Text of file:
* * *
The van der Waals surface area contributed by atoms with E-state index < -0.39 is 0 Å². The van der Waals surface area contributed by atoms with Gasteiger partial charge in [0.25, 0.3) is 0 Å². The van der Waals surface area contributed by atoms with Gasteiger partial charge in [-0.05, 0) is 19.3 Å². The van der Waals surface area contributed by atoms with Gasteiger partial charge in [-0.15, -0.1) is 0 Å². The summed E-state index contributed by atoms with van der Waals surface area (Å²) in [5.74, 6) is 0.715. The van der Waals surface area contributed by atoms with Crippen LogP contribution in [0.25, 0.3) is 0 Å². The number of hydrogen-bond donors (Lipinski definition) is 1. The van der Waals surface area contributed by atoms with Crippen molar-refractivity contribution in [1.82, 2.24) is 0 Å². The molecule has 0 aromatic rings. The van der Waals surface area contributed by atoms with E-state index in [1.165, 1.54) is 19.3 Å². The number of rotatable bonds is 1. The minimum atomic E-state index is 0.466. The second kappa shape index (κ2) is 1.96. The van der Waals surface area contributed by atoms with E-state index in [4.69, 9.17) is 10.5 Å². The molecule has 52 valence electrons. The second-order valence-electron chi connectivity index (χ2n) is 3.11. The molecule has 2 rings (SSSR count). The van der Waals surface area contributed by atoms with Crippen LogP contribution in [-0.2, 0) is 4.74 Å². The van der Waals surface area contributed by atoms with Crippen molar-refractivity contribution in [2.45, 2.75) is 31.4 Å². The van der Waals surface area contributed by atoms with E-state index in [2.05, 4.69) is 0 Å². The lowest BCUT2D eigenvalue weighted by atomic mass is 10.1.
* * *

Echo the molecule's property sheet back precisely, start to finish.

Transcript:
The van der Waals surface area contributed by atoms with E-state index < -0.39 is 0 Å². The van der Waals surface area contributed by atoms with Gasteiger partial charge in [0.25, 0.3) is 0 Å². The van der Waals surface area contributed by atoms with Gasteiger partial charge in [-0.05, 0) is 19.3 Å². The van der Waals surface area contributed by atoms with Gasteiger partial charge in [-0.15, -0.1) is 0 Å². The summed E-state index contributed by atoms with van der Waals surface area (Å²) in [5.74, 6) is 0.715. The van der Waals surface area contributed by atoms with Crippen LogP contribution in [0.25, 0.3) is 0 Å². The number of hydrogen-bond donors (Lipinski definition) is 1. The van der Waals surface area contributed by atoms with Crippen molar-refractivity contribution in [1.82, 2.24) is 0 Å². The molecule has 0 aromatic rings. The van der Waals surface area contributed by atoms with E-state index in [1.165, 1.54) is 19.3 Å². The number of rotatable bonds is 1. The minimum atomic E-state index is 0.466. The second kappa shape index (κ2) is 1.96. The van der Waals surface area contributed by atoms with E-state index in [4.69, 9.17) is 10.5 Å². The molecule has 52 valence electrons. The second-order valence-electron chi connectivity index (χ2n) is 3.11. The molecule has 2 rings (SSSR count). The van der Waals surface area contributed by atoms with Crippen LogP contribution in [-0.2, 0) is 4.74 Å². The van der Waals surface area contributed by atoms with Crippen molar-refractivity contribution in [2.45, 2.75) is 31.4 Å². The van der Waals surface area contributed by atoms with E-state index in [2.05, 4.69) is 0 Å². The lowest BCUT2D eigenvalue weighted by atomic mass is 10.1.